Potted amaryllis bulbs make wonderful holiday gifts for family and friends. Planting them and then watching them grow also makes for a fun activity to do with your children. Their beautiful blooms add to holiday décor and last longer than cut flowers. They are fairly inexpensive (although you may find some of the more unique varieties are offered at a premium price) and the only supplies you need are bulbs, soil and pots. They can be grown in containers after the holidays and forced to bloom again or if you live in zones 8 or higher, you can plant them outdoors and they will thrive and re-bloom with little to no care. Most importantly, they are calorie free!
A family tradition, each year we pot up 5 to 10 amaryllis bulbs to give as gifts to our neighbors, family members and special friends. Here are the step-by-step instructions for preparing amaryllis for holiday distribution:
1. Gather the necessary supplies. You will need bulbs, soil and pots.
Soil. We use a well-draining indoor potting mix with a slow release fertilizer included. The bulbs contain all the nutrients they will need until they bloom, but the plants can be grown indoors until the end of winter and then kept as container plants or planted in the ground.
Containers. Picking out containers is a matter of individual taste, there are so many options that will work. Things to consider:
Size- We usually use about a 6” pot, but smaller pots will also work. Although you want the plant to be able to put out a healthy root system so that it will be well anchored, amaryllis actually like to be in close quarters. The standard recommendation is to allow 1/2 -to 1-inch of space between the bulb and the container. If you put the bulbs in too large of a pot, the soil has a tendency to stay too moist and may develop mold and attract fungus gnats.
Weight- The flower blooms can be fairly heavy, so light weight containers may topple over. Some years we have used plain terra cotta clay pots which provide a nice sturdy base (if you want to dress them up a bit and let your kids add their own personal touch, you can decorate them with paint, ribbon or other decorations).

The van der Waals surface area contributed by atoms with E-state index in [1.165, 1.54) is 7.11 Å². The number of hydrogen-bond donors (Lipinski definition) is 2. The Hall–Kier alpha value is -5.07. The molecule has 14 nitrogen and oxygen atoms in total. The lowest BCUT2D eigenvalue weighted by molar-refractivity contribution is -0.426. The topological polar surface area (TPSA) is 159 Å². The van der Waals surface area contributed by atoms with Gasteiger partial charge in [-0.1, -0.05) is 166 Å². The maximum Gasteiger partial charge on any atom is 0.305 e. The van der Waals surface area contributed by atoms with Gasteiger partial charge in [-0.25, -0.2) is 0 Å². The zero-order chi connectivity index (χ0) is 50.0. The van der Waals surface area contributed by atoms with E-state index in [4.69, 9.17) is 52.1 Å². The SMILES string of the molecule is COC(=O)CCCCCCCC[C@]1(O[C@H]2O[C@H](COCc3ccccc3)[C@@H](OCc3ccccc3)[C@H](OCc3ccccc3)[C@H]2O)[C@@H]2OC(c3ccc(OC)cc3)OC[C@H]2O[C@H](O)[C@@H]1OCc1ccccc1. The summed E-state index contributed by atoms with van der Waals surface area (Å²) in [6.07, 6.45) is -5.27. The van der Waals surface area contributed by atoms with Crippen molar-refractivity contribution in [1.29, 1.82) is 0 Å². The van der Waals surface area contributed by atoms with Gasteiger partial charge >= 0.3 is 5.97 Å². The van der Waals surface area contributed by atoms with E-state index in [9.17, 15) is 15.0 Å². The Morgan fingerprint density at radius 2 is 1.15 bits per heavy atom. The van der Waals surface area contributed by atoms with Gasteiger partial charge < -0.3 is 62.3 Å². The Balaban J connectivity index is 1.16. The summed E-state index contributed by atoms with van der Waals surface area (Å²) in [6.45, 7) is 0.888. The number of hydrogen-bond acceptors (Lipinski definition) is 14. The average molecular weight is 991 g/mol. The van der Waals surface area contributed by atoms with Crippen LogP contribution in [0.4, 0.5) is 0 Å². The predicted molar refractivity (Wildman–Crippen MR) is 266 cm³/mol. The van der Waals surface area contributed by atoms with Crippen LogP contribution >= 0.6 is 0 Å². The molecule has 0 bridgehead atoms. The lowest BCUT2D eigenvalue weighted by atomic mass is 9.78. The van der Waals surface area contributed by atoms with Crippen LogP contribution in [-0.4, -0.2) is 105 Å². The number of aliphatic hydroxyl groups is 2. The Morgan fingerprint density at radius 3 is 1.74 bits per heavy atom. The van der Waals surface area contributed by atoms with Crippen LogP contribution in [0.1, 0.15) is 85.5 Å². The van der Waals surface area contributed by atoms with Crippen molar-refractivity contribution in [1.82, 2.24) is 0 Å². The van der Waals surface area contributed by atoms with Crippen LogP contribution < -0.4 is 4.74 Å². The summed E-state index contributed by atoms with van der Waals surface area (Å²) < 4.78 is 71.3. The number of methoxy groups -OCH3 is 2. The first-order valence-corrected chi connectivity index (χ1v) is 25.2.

Although I like the look of clay pots, they are breakable and may grow mildew on the sides if they stay too wet. Other years we have used light-weight plastic containers. To increase the stability, we put a layer of heavy rock at the bottom. This also helps with drainage. Baskets and metal containers are other readily available options.
No matter what type of container you choose, make sure it has holes in the bottom to allow access water to drain. If you find a wonderful container without holes, just add them yourself with a drill.
2. Plant the bulbs.
Timing. We always plant our bulbs the weekend before Thanksgiving. Most amaryllis bulbs require at least 6 weeks from the time of planting for flowers to bloom.
Position. The narrow end of the plant should point up and should not be covered by soil. You want about 1/2 of the bulb protruding above the soil.
3. Place your pots in a warm well-lit spot. Don't water it again until the first leaf or flower bud starts to grow. Then keep the soil moist. Make sure the location you choose is out of reach from nibbling children and pets as they are poisonous.
4. Deliver the plants. We prefer to deliver them when the flower stalks are up, but before flowers open because the weight can make them a bit top heavy and tricky to transport. You can also wait until the after flowers are in bloom and secure them with a stake if the stalk seems unstable.
5. Enjoy. If kept in a cooler location, out of direct sunlight, the flower may last a couple of weeks. Sometimes you get lucky and a second flower stalk will emerge.
Giving unplanted bulbs is another present option. That way the recipient also gets to enjoy the activity of planting. One caution though, every once in a while you may run across a bulb that does not produce a flower stalk, so generally we wait for the first flower stalk to emerge before delivery.
For more information, check out these additional articles on growing amaryllis and other bulbs indoors: